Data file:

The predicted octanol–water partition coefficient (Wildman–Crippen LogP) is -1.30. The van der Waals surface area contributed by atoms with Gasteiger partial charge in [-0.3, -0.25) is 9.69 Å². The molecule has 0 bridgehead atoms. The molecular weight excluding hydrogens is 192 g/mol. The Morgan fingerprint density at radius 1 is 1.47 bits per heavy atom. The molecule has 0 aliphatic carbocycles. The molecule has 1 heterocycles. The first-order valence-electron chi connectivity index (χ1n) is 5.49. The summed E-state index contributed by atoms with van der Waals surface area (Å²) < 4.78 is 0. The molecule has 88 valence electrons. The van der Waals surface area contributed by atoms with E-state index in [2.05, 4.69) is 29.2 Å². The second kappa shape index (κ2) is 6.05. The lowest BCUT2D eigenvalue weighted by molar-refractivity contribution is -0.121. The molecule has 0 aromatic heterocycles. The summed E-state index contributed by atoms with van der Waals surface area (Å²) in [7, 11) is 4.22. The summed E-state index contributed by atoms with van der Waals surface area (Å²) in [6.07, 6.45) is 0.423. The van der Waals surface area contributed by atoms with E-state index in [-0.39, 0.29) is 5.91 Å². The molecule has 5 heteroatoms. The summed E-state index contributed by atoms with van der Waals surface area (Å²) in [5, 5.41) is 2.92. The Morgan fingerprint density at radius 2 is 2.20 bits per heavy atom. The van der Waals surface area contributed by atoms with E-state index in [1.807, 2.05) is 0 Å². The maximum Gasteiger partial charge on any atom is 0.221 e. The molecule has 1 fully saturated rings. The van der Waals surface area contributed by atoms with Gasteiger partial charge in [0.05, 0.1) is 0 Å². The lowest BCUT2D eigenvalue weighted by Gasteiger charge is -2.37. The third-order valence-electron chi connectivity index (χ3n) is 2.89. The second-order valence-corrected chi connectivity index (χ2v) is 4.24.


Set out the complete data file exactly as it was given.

The predicted octanol–water partition coefficient (Wildman–Crippen LogP) is -1.30. The van der Waals surface area contributed by atoms with Gasteiger partial charge in [-0.3, -0.25) is 9.69 Å². The molecule has 0 bridgehead atoms. The molecular weight excluding hydrogens is 192 g/mol. The Morgan fingerprint density at radius 1 is 1.47 bits per heavy atom. The molecule has 0 aliphatic carbocycles. The molecule has 1 heterocycles. The first-order valence-electron chi connectivity index (χ1n) is 5.49. The summed E-state index contributed by atoms with van der Waals surface area (Å²) < 4.78 is 0. The molecule has 88 valence electrons. The van der Waals surface area contributed by atoms with E-state index in [2.05, 4.69) is 29.2 Å². The second kappa shape index (κ2) is 6.05. The lowest BCUT2D eigenvalue weighted by molar-refractivity contribution is -0.121. The molecule has 0 aromatic heterocycles. The summed E-state index contributed by atoms with van der Waals surface area (Å²) in [7, 11) is 4.22. The summed E-state index contributed by atoms with van der Waals surface area (Å²) in [6.07, 6.45) is 0.423. The van der Waals surface area contributed by atoms with E-state index in [-0.39, 0.29) is 5.91 Å². The molecule has 5 heteroatoms. The summed E-state index contributed by atoms with van der Waals surface area (Å²) in [5, 5.41) is 2.92. The Morgan fingerprint density at radius 2 is 2.20 bits per heavy atom. The van der Waals surface area contributed by atoms with E-state index in [1.807, 2.05) is 0 Å². The maximum Gasteiger partial charge on any atom is 0.221 e. The molecule has 1 fully saturated rings. The van der Waals surface area contributed by atoms with Gasteiger partial charge in [0.05, 0.1) is 0 Å². The lowest BCUT2D eigenvalue weighted by Gasteiger charge is -2.37. The third-order valence-electron chi connectivity index (χ3n) is 2.89. The second-order valence-corrected chi connectivity index (χ2v) is 4.24.